Horse Safety For Your 4th of July Fireworks
Independence Day, and commonly known as the 4th of July is near. This holiday has always been a concern at our ranch, especially if we have new horses that have joined the herd. Not only for the beautiful/loud noise fireworks, but also as we ride through the 4th of July Parades.
Please don’t wait until the day of the parade to get your horses used to the noise of everything, the crowds, the vehicles, fireworks and fire-crackers, etc. We always start at least a month ahead of time to start training the horses that will leave the ranch to be in the festivities in the towns.
If you don’t get to read this article before the holiday, and it’s a couple of days before you will be facing the noise, we will cover some tips and ideas that can help. We always encourage talking to your veterinarian about anything you see might be a problem on these special occasions.
Tips and Ideas to calm and help get your horses ready for the excitement.
Start early is the main key here. We always start with the de-sensitizing exercises for getting our horses used to noise. We start in the round corral (or smaller corral) and just start making noise. We beat on pots, drums, steel pipes on the corrals, honk the horns on our trucks, play the radio loud, talk through my bull-horn, shoot a cap gun, a fun noise maker are those little popper fire-crackers are good to keep throwing down, anything we can think of that might be heard in a parade or the fireworks display. Come up with your own ideas too.
Once the horses have settled down, or got used to the noise we will incorporated this noise into the barns, stalls, corrals, and even the pastures. We make noise when we’re feeding or even just walking by. The horses seem to enjoy what we will come up with next! NEVER personally yell and scream directly at your horses! DO NOT try to personally scare them. This should only be in training and just a passing by, non-nonchalant noise that they learn will not hurt them. After we make noise we always show the animals that we are their safe zone and there is nothing to worry about. Brushing and paying attention to them in good ways.
We use essential oils and herbal supplements to calm our horses. We use these different calming oils on a daily basis anytime we are doing training’s, trimming feet, or anything new.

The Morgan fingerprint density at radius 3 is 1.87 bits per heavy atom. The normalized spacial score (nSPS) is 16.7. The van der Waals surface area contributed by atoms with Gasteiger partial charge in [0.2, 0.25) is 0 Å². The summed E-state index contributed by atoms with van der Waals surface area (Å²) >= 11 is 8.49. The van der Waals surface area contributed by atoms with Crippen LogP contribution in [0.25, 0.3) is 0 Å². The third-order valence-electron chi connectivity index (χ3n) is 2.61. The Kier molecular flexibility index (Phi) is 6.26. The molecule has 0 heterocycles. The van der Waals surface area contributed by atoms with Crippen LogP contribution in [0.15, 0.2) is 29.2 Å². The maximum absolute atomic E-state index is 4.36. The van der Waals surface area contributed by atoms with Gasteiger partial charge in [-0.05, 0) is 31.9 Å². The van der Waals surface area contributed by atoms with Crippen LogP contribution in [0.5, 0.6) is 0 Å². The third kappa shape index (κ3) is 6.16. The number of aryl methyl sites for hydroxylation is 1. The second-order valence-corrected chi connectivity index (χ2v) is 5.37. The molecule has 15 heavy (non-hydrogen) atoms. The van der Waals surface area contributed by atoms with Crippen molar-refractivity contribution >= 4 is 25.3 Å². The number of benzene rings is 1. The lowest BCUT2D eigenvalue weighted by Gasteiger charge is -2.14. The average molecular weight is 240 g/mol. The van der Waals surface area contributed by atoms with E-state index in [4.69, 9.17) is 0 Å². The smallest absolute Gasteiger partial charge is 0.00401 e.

If you know your horse has a history of fearful behavior in relation to fireworks, prepare in advance by talking to your veterinarian about whether acepromazine (often referred to as “ace”) might be a reasonable sedative/anxiety reliever for your horse. We only use “ace” in extreme cases. Only you and your Vet can make this personal decision, and be sure to follow the instructions closely. Acepromazine can be administered orally or by injection, remember it has only mild sedative effects and must be given at least 20-30 minutes in advance. Unfortunately, waiting until your horse is panicked and then giving acepromazine will likely have very little effect.
Being stalled inside the barn can help reduce the impact of noise on your horse, but make sure your horse is used to being in the barn and stalls. Don’t take a horse that’s never been in the barn or stall area for the first time and expect him to not have even more anxieties and panic. If you think this might be necessary to stall your horse, it’s best to get him used to being inside at night at least a few days in advance. Make certain your stall is safe with no sharp corners or edges or other hazards your horse could injure himself on if he starts to spin or pace. Avoid separating your horse from their herd unless they are accustomed to separation; almost all horses do better with their buddies.
Here are some other ways we have found to calm horses. Soothing music, (we use calming classical music on the barn radio at a moderate volume to help drown out the firework noise, our horses love Nora Jones). A friend of our uses the horse ear plugs (small foam balls that fit into the ear canal), but ours don’t like them. We have just stayed in the barn area with the horses while the fireworks are happening and talking, singing and controlling their attention. They know you are there and they seem to relax more. But that’s not always the case if you have noisy neighbors that shoot fireworks off all night long. A slow feeder sometimes helps. Don’t wait until the 4th of July or New’s Years Eve to try any of this out. Be prepared ahead of time is your best medicine!
Wishing you and your herd “Happy 4th of July”!
Stay safe and keep your animals safe, they’re depending on you.
Thank you Kimsom Doan, Kazuend, and Trent Yarnell for the photos. The flag horse is a creation of Carol Maples. Thank you for visiting our website.